The Book Drop

 

The Indefatigable Caroline Leavitt

By Jon Michaud

 


In this month's Book Drop, Jon Michaud talks to New York Times bestselling author Caroline Leavitt about her new novel Cruel Beautiful World


 

In 2011, I had the good fortune to publish my debut novel with Algonquin Books of Chapel Hill, on the same spring list as Caroline Leavitt’s Pictures of You. It was a debut of sorts for Caroline, too—her first book with Algonquin after a decidedly mixed experience with a number of other publishing houses. Pictures of You came out a month before my novel and was a huge hit from the get-go, garnering critical praise and making the New York Times Best Seller list. 

 

Given such accolades, I was surprised when, a couple of weeks before my own publication date, Caroline got in touch, saying that she’d loved my novel and wanted to do an interview with me for her widely read blog. I didn’t know at the time that Caroline does this a lot. She is endlessly supportive of other novelists, especially emerging writers. “I’m just so amazed that after all these years, I have even a little clout to help someone else,” she told me. “I’m delighted to be able to use it in the service of another writer.” For that reason, among others, she is almost universally adored by her peers.

 

Caroline will be appearing at the Center on October 4th with Rick Moody to launch her new novel, Cruel Beautiful World. Set in the late sixties, the book tells the story of Lucy, a teenaged girl who runs away with her high school teacher. Cruel Beautiful World not only gives us Lucy’s point of view, but also those of the family members she leaves behind: her sister Charlotte, and her adoptive mother, Iris. It’s a gripping, emotionally wrenching novel about independence, loyalty, and the end of the Summer of Love. 

 

When I asked Caroline about the origins of the new novel, she said that there were three sources that came together to inspire her. The first was the memory of a high school classmate and friend who was engaged to an older man who was “a tad controlling.” Caroline later learned that when the girl broke off the engagement, her fiancé stabbed her 43 times. The second source was Caroline’s own relationship, a decade after high school, with a man who, among other things, monitored everything she ate. “I went down to 93 pounds and he began to criticize how I dressed, and when I snuck out to stuff a candy bar down my throat, I felt him stalking me.” Thinking of her high school friend, she ended the relationship. But the novel didn’t fully come together until four years ago, when she came across an Internet notice from her murdered friend’s sister. “After all these years, she still was haunted, and she was asking people for anything they could remember. Then I knew I had my story. All that it was missing was the sister.”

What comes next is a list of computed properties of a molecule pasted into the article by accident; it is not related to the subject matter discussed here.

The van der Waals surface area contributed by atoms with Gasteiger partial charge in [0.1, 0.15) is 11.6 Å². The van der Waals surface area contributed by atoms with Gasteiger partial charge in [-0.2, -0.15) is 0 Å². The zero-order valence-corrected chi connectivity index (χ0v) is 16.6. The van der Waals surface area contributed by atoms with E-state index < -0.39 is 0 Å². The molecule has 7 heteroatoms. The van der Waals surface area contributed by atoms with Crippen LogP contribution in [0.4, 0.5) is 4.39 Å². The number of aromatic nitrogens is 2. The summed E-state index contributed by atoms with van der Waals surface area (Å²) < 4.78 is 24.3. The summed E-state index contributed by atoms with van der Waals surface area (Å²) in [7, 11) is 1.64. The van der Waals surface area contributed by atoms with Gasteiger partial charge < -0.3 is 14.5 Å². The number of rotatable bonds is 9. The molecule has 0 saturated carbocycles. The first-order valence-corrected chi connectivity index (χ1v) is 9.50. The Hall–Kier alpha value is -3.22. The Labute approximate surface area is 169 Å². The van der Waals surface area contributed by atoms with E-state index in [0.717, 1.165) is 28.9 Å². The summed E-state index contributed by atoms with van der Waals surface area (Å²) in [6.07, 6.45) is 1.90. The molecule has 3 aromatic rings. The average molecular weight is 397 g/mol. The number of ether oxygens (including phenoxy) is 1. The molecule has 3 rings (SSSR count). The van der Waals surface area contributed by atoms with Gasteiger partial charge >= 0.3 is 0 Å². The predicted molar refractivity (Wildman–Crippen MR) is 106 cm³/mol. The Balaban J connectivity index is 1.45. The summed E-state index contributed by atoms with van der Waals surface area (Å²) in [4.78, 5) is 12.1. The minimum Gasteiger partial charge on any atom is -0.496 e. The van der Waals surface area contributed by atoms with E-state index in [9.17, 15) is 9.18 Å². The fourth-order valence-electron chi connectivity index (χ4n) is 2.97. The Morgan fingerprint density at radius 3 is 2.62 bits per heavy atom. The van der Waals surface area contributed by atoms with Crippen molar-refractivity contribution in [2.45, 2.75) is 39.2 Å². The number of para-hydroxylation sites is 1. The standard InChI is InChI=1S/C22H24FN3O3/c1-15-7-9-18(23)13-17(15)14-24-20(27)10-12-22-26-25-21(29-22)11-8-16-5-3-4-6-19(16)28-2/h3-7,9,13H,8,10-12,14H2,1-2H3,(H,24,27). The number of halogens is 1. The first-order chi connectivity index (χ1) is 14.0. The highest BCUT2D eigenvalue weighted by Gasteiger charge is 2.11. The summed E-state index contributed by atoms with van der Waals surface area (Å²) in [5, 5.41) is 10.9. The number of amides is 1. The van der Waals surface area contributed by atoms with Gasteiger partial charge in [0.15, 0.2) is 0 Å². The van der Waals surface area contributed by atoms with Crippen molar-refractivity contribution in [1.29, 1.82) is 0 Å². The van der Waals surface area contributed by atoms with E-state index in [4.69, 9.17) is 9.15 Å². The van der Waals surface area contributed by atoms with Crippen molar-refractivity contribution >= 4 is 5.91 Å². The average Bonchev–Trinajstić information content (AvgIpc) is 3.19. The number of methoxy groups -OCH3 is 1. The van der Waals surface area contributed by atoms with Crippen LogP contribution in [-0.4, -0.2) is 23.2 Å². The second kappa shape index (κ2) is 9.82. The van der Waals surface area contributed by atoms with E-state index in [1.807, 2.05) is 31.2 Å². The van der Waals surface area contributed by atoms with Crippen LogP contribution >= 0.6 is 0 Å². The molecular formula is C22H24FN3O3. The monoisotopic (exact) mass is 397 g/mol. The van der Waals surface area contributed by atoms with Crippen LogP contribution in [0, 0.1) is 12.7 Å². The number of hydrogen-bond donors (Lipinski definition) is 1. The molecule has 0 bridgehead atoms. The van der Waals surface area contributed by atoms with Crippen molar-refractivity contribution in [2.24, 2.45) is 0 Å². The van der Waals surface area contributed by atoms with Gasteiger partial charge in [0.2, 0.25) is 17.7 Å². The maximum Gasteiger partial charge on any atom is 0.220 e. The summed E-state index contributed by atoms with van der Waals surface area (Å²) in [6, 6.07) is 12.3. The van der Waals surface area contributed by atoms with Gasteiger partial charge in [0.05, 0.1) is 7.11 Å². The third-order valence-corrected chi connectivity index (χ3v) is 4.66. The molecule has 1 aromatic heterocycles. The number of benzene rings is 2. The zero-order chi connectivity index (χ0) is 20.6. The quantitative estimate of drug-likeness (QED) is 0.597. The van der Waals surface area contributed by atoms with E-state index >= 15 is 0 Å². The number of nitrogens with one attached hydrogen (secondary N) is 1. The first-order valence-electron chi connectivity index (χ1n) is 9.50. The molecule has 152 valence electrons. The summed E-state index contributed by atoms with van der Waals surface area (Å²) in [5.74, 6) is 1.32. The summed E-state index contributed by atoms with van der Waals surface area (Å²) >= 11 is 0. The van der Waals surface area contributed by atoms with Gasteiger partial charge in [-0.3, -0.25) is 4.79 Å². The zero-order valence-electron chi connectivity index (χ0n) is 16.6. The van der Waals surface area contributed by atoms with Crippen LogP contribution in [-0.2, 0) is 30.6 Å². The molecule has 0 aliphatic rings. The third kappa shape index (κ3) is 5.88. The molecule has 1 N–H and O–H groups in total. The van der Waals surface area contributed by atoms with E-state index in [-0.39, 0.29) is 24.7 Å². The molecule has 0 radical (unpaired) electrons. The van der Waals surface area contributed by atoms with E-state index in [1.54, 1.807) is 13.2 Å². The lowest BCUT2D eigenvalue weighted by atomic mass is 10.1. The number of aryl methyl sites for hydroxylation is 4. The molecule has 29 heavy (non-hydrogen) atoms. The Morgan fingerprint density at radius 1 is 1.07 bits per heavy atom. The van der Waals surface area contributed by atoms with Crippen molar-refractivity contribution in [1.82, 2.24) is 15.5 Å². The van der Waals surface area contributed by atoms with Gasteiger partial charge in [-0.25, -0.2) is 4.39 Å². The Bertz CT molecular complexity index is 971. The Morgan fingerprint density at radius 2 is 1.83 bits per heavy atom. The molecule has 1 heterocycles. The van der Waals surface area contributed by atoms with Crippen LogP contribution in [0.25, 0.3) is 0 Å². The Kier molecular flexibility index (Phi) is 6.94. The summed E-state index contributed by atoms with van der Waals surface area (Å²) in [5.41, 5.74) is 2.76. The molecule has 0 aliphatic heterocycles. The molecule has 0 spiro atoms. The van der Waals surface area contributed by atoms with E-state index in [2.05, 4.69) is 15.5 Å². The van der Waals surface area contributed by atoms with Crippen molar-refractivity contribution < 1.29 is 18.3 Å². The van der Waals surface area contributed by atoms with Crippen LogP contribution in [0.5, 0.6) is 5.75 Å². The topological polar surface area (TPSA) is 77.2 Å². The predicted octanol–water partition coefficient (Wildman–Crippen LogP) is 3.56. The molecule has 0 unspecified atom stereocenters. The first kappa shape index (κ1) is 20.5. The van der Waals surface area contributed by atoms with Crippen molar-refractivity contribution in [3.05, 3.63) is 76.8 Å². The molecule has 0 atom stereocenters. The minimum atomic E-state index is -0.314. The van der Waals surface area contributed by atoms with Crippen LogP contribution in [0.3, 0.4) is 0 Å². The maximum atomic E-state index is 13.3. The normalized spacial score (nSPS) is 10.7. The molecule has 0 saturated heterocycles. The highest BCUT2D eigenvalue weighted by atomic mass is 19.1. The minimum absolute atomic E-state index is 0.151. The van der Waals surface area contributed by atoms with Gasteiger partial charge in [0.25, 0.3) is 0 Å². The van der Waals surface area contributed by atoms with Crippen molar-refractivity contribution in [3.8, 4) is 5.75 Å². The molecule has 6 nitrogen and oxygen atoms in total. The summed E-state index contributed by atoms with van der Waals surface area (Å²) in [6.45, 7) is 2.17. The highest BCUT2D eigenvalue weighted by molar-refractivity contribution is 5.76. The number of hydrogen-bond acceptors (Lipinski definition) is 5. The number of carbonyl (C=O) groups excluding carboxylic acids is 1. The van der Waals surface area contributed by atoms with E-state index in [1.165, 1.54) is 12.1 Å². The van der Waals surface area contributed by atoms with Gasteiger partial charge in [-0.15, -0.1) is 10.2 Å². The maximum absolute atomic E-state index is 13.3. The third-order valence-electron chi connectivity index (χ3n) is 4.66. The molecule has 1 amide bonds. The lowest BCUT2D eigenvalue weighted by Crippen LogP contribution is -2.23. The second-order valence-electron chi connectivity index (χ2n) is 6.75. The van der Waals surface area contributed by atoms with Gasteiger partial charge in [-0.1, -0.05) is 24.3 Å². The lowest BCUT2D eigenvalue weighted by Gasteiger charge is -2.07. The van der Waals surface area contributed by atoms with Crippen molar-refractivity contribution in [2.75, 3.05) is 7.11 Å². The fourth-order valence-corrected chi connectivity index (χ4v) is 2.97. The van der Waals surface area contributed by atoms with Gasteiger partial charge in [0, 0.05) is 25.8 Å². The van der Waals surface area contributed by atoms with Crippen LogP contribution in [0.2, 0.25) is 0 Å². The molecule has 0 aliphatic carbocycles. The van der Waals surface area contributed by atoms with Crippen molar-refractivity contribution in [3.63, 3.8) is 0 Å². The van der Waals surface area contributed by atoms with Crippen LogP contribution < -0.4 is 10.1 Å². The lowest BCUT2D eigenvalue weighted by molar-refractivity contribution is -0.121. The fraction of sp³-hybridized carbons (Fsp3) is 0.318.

Cruel Beautiful World went through 30 (yes, 30) drafts before it was ready to be published. “I used to just follow the pesky Muse and end up with an 800-page novel that made no sense,” Caroline says. She credits the influence of John Truby for the more tactical approach to writing and story structure she uses now. “Truby doesn’t deal with plot points, or act structure. Instead, he [talks] about moral choices, reveals, reversals, and asking a question that haunted you, the writer, and discovering the answer through the writing of the book.” With Cruel Beautiful World she says, “I figured out the moral components first, for all of the characters and then I wrote a detailed 30-page outline.” That took about six months. And then she started writing. Even with an outline, there were lots of surprises. “I do try things out and improvise.”